Seventh Circuit

Hensiek v. Bd. of Directors of Casino Queen Holding Co., Inc., No. 3:20-CV-377-DWD, __F.Supp.3d__, 2021 WL 267655 (S.D. Ill. Jan. 25, 2021) (Judge David W. Dugan). Plaintiffs allege Defendants concealed two transactions which served to benefit the selling shareholders who orchestrated the transactions while acting as fiduciaries. Defendants filed a motion to compel arbitration. The court reviewed caselaw regarding ERISA and arbitration provisions and assumes for purposes of the motion that the Seventh Circuit will determine that statutory ERISA claims are arbitrable. Plaintiffs argue that there is no valid agreement for arbitration and even if agreement was reached, it is unenforceable. The court found that the arbitration provision lacks necessary consideration and therefore is not a valid and enforceable contract provision for the purposes of the Federal Arbitration Act. The court denied the motion. 

Disability Benefit Claims

Third Circuit

Haggerty v. Metro. Life Ins. Co., No. 2:19-CV-1067, 2021 WL 243037 (W.D. Pa. Jan. 25, 2021) (Judge William S. Stickman IV). In this dispute over long-term disability benefits, the court granted MetLife’s Motion for Summary Judgment and denied Plaintiff’s Motion for Summary Judgment as moot. After careful review of the Plan and its provisions the record establishes the futility of a remand because it is clear from the terms and interpretation of the Plan that Haggerty is not entitled to the payment of long-term disability benefits. He never applied for those benefits, and any application in the future would be untimely. The original deadline to file a claim for payment of long-term disability benefits was on February 14, 2017. Because no claim was ever submitted, to comply with the Certificate, Haggerty is required to show that it was not reasonably possible to comply with the deadline, and once it became reasonably possible to comply, he subsequently gave notice and Proof as soon as he reasonably could have. As Haggerty has withdrawn his breach of fiduciary duty claim under § 1132(a)(3), and he does not otherwise address his continued failure to apply, any application made for the payment of long-term disability benefits would be untimely according to the express terms of the Certificate. Therefore, the court holds that an equitable remand for the processing of an application for long-term disability benefits would be futile.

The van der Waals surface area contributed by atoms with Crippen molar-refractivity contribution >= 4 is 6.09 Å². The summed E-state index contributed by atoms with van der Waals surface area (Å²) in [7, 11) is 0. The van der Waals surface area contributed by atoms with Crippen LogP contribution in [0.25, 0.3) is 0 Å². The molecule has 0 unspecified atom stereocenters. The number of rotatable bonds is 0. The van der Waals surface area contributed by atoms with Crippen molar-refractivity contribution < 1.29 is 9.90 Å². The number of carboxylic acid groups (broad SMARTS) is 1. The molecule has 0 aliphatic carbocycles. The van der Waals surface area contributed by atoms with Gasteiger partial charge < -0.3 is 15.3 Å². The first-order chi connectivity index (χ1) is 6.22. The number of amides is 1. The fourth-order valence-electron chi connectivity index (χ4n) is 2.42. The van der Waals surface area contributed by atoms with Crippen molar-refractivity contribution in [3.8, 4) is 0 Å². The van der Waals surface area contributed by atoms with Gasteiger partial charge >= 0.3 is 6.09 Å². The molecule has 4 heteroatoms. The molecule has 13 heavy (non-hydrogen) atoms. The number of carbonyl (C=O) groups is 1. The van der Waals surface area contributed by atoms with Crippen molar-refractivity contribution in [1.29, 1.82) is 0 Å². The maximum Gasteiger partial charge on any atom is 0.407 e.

Eleventh Circuit